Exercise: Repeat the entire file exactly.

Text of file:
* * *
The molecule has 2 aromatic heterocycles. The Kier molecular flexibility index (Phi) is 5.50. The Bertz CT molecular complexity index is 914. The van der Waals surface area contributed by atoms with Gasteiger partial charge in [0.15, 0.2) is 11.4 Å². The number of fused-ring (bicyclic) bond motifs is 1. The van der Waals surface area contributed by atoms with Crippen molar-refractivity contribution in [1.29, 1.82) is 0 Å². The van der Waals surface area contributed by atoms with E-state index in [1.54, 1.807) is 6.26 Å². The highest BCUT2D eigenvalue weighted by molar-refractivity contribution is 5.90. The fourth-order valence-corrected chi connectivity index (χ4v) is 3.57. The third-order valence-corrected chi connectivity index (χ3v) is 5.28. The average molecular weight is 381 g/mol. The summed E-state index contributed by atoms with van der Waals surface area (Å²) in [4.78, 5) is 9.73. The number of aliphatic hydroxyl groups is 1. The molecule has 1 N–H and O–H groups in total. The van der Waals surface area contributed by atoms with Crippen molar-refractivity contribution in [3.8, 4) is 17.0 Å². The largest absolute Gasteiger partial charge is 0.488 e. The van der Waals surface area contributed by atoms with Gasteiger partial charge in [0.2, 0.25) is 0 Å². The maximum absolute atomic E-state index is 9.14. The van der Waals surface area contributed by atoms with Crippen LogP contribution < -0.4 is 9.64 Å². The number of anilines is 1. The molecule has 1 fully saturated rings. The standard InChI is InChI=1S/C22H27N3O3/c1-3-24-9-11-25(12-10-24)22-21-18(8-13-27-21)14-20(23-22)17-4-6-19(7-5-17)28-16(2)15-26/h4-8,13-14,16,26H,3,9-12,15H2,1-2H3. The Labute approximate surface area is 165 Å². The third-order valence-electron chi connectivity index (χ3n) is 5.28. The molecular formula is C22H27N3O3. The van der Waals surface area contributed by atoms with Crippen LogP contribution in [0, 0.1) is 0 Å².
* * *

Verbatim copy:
The molecule has 2 aromatic heterocycles. The Kier molecular flexibility index (Phi) is 5.50. The Bertz CT molecular complexity index is 914. The van der Waals surface area contributed by atoms with Gasteiger partial charge in [0.15, 0.2) is 11.4 Å². The number of fused-ring (bicyclic) bond motifs is 1. The van der Waals surface area contributed by atoms with Crippen molar-refractivity contribution in [1.29, 1.82) is 0 Å². The van der Waals surface area contributed by atoms with E-state index in [1.54, 1.807) is 6.26 Å². The highest BCUT2D eigenvalue weighted by molar-refractivity contribution is 5.90. The fourth-order valence-corrected chi connectivity index (χ4v) is 3.57. The third-order valence-corrected chi connectivity index (χ3v) is 5.28. The average molecular weight is 381 g/mol. The summed E-state index contributed by atoms with van der Waals surface area (Å²) in [4.78, 5) is 9.73. The number of aliphatic hydroxyl groups is 1. The molecule has 1 N–H and O–H groups in total. The van der Waals surface area contributed by atoms with Crippen molar-refractivity contribution in [3.8, 4) is 17.0 Å². The largest absolute Gasteiger partial charge is 0.488 e. The van der Waals surface area contributed by atoms with Gasteiger partial charge in [0.2, 0.25) is 0 Å². The maximum absolute atomic E-state index is 9.14. The van der Waals surface area contributed by atoms with Crippen LogP contribution < -0.4 is 9.64 Å². The number of anilines is 1. The molecule has 1 fully saturated rings. The standard InChI is InChI=1S/C22H27N3O3/c1-3-24-9-11-25(12-10-24)22-21-18(8-13-27-21)14-20(23-22)17-4-6-19(7-5-17)28-16(2)15-26/h4-8,13-14,16,26H,3,9-12,15H2,1-2H3. The Labute approximate surface area is 165 Å². The third-order valence-electron chi connectivity index (χ3n) is 5.28. The molecular formula is C22H27N3O3. The van der Waals surface area contributed by atoms with Crippen LogP contribution in [0, 0.1) is 0 Å².